Share your ideas
To share your ideas about the future of the Space Station gas and Go-Fer Foods convenience store site in downtown Steamboat Springs, contact Jon Sanders of Colorado Group Realty at 870-0552 or email@example.com
Steamboat Springs When landscape designer Lisa Lee Benjamin looks at the fences and abandoned fuel pumps at Seventh Street and Lincoln Avenue, she sees a community gathering spot and green space.
Benjamin is part of a push, backed by Mainstreet Steamboat Springs, to replace the Space Station site with a park. The gas station and Go-Fer Foods convenience store, on a corner lot in downtown Steamboat Springs, have been closed since December 2006.
Benjamin, principal of Evo Design LLC, said she has been mulling the idea since the Space Station shut its doors. She said she has been working on preliminary designs for the 15,000-square-foot property.
"I think as we've expanded, the community is kind of disjointed," she said of Steamboat. "I'm just thinking about how public space can create community. I think that'd be great."
Grand Junction-based Monument Oil owns the Space Station, and its executives couldn't be reached for comment. Buying the property will be tough, Mainstreet Program Manager Tracy Barnett said. She said proponents of the park have yet to meet with Monument's Paul Brown, whose family has owned the site for years.
Fundraising and partnerships with the city will be crucial to paying for the project, Barnett said.
"I think if there's enough people who think it's a good idea, we'll find the money," she said.
In Benjamin's vision, the park would have an amphitheater for events and outdoor movies. She would like to see Butcherknife Creek uncovered; the waterway runs diagonally below the property. Not only would a park create a gathering place in the heart of downtown, but it also would improve the ecology by housing insects and animals, Benjamin said.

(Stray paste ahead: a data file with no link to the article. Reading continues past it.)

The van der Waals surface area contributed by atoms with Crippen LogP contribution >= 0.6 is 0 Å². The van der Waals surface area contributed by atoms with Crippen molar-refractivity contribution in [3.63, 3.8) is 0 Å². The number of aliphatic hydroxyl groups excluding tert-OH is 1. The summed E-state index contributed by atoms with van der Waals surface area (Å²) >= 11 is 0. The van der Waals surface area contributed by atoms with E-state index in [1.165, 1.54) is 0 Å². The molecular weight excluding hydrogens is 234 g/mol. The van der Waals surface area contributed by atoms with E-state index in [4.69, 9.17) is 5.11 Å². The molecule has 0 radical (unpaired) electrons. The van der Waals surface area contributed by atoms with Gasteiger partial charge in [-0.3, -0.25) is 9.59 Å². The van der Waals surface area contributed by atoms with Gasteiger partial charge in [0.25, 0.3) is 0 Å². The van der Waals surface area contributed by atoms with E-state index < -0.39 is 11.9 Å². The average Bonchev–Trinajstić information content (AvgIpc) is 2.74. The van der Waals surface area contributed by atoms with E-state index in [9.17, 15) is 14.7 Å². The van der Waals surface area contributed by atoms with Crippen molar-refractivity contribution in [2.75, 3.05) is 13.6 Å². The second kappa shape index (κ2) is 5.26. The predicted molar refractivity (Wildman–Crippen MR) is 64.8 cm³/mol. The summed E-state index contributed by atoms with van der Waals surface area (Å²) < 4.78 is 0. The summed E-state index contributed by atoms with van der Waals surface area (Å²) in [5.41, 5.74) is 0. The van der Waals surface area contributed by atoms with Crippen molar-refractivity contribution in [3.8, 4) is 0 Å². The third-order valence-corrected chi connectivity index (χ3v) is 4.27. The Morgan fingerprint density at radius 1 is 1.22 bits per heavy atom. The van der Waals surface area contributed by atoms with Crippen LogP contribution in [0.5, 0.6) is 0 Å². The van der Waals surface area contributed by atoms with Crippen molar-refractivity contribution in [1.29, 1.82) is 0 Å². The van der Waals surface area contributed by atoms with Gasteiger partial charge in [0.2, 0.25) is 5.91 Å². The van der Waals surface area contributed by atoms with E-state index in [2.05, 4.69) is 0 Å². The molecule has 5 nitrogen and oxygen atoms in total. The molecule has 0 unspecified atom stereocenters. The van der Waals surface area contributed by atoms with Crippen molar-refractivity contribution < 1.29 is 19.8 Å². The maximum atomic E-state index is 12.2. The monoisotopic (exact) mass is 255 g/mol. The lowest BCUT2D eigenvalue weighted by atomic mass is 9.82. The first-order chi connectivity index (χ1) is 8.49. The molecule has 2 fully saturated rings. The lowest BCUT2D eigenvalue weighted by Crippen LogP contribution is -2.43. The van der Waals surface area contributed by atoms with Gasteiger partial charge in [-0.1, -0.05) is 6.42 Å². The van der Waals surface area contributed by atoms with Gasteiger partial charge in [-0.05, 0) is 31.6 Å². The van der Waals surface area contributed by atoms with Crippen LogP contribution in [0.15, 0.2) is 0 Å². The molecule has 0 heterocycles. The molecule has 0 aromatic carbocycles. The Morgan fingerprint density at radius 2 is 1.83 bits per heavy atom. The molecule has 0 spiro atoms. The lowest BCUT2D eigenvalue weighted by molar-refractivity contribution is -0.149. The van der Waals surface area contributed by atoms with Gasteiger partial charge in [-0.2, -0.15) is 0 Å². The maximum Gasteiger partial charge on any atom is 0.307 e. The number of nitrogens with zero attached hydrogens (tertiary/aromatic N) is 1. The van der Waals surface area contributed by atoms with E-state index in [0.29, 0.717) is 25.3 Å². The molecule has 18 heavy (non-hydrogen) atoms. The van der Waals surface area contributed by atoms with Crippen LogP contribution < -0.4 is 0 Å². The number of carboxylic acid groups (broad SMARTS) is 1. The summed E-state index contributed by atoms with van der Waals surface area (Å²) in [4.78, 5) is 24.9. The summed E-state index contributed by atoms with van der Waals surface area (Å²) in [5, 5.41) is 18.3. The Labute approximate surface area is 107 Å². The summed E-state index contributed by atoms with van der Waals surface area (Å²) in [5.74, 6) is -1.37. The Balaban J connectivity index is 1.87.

She said she plans to work on concepts during the next several weeks.
"I'd like to have it be simple, clean, have it be soft," Benjamin said. "I'm trying to create something that will be able to be used for public space and low maintenance that would add beauty : something that looks good in the winter and the summer. I think that's a challenge here."
Developer Jon Sanders of Colorado Group Realty is working toward the creation of the park. It's just a dream, he said, adding that community funding and grants would be necessary for the project to move forward.
The property has a few issues awaiting resolution, he and Barnett said. The owners must do mitigation work because of the site's history as a gas station, Sanders said.
"The current owners are responsible for the cleanup of it, but really, it's the responsibility of everybody involved," he said. "We don't want it to sit there and rot. As a city and as a community, we need to step up and find an answer for that site."
Barnett, Benjamin and Sanders said community involvement would be crucial. Benjamin said she would like residents to influence the design and discuss what they want in a park.
Sanders said anyone interested in adding ideas to the mix is welcome to give him a ring. Everyone involved so far is donating time and brainpower to the preliminary project.
"For me, it's something I'd like to see done, and it's something I'm doing out of my own ethics," Sanders said. "There's a big vision for downtown, and I think that fits right into that vision."